Oral Health, Diet, and Frailty at Baseline of the Canadian Longitudinal Study on Aging Academic Article uri icon

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abstract

  • OBJECTIVES: Poor diet due to poor oral health was proposed as a potential mediator of the association between poor oral health and frailty. This study explores the cross-sectional associations between poor oral health, poor diet, and frailty in Canadian adults, aged 45 to 85 years, and then tests whether the expected oral health-frailty association is changed by taking into account the pathway through poor diet. DESIGN: Cross-sectional study. SETTING: The baseline wave of the Canadian Longitudinal Study on Aging, a nationally representative population study. PARTICIPANTS: Data from 28 738 community-dwelling participants, aged 45 to 85 years. MEASUREMENTS: We characterized poor oral health (cumulative count of 24 items of oral health problems), poor diet (scale of poor food consumption from 7 healthy foods groups), and frailty (cumulative frailty index of 76 items). Regression-based path analyses were used to investigate associations between poor oral health, poor diet, and frailty, adjusted for age group, sex, income, smoking, living alone, education, physical activity, social support, and dental visit. RESULTS: Poorer oral health was associated with low income, smoking, low physical activity, low social support, and no dental visit. There were associations between poorer oral health and poorer diet (effect size β adjusted = .40; 95% confidence interval [CI] = .20-.61) and between poorer oral health and increased frailty (β adjusted = .85; 95% CI = .68-1.02). The indirect effect through the path of poor diet was approximately 0.01 (95% CI = 0.01-0.02) (ie, explaining ∼1% of the effect of poor oral health on frailty). CONCLUSIONS: Poor oral health was associated with poor diet and frailty. Each additional oral health problem was associated with an increase of approximately 1 frailty index point, even after full adjustment for poor diet. The indirect effect of poor oral health through poor diet was modest. Though poor oral health was associated with poorer diet quality, a more direct effect of poor oral health on increasing frailty may be indicated. J Am Geriatr Soc 68:959-966, 2020.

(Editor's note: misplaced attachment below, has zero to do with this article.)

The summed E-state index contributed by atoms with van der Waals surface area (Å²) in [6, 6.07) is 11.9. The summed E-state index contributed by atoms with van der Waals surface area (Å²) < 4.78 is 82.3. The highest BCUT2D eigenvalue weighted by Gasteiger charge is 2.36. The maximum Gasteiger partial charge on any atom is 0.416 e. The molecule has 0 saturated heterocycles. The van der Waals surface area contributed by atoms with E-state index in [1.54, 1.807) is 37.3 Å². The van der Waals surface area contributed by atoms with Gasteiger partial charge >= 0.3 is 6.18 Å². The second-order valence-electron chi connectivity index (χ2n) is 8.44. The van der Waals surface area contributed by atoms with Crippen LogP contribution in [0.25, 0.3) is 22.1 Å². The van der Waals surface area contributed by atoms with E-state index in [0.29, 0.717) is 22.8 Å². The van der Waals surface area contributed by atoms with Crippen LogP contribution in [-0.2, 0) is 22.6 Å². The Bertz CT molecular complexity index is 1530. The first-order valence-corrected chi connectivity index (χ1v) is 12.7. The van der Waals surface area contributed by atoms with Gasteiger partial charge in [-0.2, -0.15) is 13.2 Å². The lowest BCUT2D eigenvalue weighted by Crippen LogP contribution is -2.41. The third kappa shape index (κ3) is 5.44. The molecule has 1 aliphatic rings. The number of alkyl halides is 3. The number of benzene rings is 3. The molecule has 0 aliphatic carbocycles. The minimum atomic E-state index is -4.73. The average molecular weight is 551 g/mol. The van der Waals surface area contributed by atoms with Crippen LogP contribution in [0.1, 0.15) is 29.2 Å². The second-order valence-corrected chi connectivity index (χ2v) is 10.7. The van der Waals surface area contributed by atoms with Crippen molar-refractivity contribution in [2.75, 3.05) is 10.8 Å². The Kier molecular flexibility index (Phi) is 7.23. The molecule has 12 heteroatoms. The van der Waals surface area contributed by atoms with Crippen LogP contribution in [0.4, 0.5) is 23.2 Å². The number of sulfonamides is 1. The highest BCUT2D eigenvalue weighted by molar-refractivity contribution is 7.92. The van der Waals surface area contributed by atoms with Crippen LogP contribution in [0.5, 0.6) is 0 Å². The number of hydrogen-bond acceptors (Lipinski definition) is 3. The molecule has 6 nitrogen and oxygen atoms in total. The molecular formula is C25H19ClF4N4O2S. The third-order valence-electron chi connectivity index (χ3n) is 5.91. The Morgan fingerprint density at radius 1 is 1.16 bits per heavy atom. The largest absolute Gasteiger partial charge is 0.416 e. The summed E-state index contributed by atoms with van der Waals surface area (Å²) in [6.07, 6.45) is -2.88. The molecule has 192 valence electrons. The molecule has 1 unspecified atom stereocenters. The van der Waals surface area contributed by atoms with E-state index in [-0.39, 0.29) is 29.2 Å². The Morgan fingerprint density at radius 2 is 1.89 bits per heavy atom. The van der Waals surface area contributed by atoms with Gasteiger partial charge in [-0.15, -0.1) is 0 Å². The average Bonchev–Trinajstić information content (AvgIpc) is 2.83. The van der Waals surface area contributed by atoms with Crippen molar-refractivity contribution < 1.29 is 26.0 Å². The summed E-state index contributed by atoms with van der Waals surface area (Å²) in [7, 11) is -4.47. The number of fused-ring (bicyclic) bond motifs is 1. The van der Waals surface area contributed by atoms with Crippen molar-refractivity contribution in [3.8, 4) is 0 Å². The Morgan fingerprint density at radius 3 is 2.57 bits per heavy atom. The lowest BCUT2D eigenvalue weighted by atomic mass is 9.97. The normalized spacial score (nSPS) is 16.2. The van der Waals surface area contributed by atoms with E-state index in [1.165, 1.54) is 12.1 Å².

publication date

  • May 2020